GLENN GREENWALD: For more than six months, Wired‘s Senior Editor Kevin Poulsen has possessed — but refuses to publish — the key evidence in one of the year’s most significant political stories:  the arrest of U.S. Army PFC Bradley Manning for allegedly acting as WikiLeaks’ source. In late May, Adrian Lamo — at the same time he was working with the FBI as a government informant against Manning — gave Poulsen he purported to be the full chat logs between Manning and Lamo in which the Army Private allegedly confessed to having been the source for the various cables, documents and video that WikiLeaks released throughout this year. In interviews with me in June, both Poulsen and Lamo confirmed that Lamo placed no substantive restrictions on Poulsen with regard to the chat logs:  Wired was and remains free to publish the logs in their entirety. Despite that, on June 10, Wired published what it said was only “about 25 percent” of those logs, excerpts that it hand-picked. For the last six months, Poulsen has not only steadfastly refused to release any further excerpts, but worse, has refused to answer questions about what those logs do and do not contain. This is easily one of the worst journalistic disgraces of the year:  it is just inconceivable that someone who claims to be a “journalist” — or who wants to be regarded as one — would actively conceal from the public, for months on end, the key evidence in a political story that has generated headlines around the world. MORE

WIRED: On Monday, columnist Glenn Greenwald unleashed a stunning attack on this publication, and me in particular, over our groundbreaking coverage of WikiLeaks and the ongoing prosecution of the man suspected of being the organization’s most important source. Greenwald’s piece is a breathtaking mix of sophistry, hypocrisy and journalistic laziness. […] In any event, if you can’t make an argument without resorting to misstatements, attacking the motives of an experienced and dedicated team of reporters, name-calling, bizarre conspiracy theories and ad hominem attacks, then perhaps you don’t have an argument. MORE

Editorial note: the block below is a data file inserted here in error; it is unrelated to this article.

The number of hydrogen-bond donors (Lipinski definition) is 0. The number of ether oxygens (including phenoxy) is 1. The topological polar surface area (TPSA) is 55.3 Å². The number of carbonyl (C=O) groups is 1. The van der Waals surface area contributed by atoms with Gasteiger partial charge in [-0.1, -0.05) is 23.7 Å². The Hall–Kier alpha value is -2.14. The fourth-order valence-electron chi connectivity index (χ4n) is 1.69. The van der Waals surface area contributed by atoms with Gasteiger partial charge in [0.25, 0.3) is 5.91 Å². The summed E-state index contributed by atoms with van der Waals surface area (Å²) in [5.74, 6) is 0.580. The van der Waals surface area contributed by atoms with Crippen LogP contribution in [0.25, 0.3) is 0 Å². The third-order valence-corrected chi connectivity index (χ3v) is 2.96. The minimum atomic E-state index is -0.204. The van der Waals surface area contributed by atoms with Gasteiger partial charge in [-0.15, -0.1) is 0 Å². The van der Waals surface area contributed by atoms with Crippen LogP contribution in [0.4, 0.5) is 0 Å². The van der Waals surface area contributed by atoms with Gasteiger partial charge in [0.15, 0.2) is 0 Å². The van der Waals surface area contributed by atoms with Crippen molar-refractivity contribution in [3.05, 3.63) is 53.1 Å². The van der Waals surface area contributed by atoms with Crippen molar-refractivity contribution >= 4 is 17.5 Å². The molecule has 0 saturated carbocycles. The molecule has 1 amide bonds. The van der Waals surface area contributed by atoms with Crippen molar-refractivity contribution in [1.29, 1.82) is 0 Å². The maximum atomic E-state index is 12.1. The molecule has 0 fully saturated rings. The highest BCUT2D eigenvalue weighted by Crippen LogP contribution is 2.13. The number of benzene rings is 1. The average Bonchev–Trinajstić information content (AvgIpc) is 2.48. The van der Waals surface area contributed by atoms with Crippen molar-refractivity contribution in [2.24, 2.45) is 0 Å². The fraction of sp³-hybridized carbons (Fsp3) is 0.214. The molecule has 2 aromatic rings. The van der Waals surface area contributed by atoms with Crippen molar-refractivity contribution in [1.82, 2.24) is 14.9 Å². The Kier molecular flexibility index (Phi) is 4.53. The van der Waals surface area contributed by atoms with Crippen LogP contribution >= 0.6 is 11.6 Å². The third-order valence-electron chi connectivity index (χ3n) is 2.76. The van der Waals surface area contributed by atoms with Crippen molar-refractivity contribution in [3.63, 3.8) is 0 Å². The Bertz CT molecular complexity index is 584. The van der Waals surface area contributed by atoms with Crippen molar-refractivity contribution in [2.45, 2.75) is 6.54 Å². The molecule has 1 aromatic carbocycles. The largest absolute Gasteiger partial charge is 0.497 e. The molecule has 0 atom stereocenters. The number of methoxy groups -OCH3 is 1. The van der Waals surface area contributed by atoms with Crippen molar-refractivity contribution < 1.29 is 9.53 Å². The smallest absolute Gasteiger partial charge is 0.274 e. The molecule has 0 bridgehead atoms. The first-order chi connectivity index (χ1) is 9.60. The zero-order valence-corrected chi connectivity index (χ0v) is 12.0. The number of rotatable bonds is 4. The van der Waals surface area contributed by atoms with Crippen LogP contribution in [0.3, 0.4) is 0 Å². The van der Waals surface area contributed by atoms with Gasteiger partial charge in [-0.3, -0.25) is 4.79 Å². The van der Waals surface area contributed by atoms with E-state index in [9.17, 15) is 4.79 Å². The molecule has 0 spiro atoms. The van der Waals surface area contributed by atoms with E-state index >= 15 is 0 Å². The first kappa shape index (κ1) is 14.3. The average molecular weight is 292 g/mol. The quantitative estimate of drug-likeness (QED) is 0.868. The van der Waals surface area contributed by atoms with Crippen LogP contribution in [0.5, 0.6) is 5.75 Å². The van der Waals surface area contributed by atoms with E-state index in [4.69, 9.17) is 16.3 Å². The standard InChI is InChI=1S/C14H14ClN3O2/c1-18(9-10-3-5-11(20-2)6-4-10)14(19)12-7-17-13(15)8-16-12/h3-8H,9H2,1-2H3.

GLENN GREENWALD: Last night, Wired posted a two-part response to my criticisms of its conduct in reporting on the arrest of PFC Bradley Manning and the key role played in that arrest by Adrian Lamo.  I wrote about this topic twice — first back in June and then again on Monday.  The part of Wired‘s response was from Editor-in-Chief Evan Hansen, and the second is from its Senior Editor Kevin Poulsen.  Both predictably hurl all sorts of invective at me as a means of distracting attention from the central issue, the only issue that matters:  their refusal to release or even comment on what is the central evidence in what is easily one of the most consequential political stories of this year, at least.

That’s how these disputes often work by design:  the party whose conduct is in question (here, Wired) attacks the critic in order to create the impression that it’s all just some sort of screeching personality feud devoid of substance.  That, in turn, causes some bystanders to cheer for whichever side they already like and boo the side they already dislike, as though it’s some sort of entertaining wrestling match, while everyone else dismisses it all as some sort of trivial Internet catfight not worth sorting out. MORE

REUTERS: The point here is that the fight is not like the blogwars of old, despite the fact that both sides are publishing on blogs. We haven’t seen a lot of back-and-forth on the blogs, and the blog entries that we have seen have been clearly worked at considerable length. Instead, the debate has been raging on Twitter, where it’s much harder for an outsider coming to the subject afresh to follow what’s going on and who’s saying what. The biggest development in the story today comes from Sean Bonner, who seems to have managed to elicit over Twitter the very information that’s critics have been calling for all along. Wired’s Kevin Poulsen told Bonner in a tweet that “The published logs include the reference to a secure FTP server Lamo discussed with the Times”; when Bonner asked Poulsen for clarification that the reference in question was the only reference in the chat logs, Poulsen said yes. On top of that, editor Evan Hansen told Glenn Greenwald in a public tweet that he had reviewed all of the chat logs and that everything pertaining to Julian Assange or Wikileaks was already public. MORE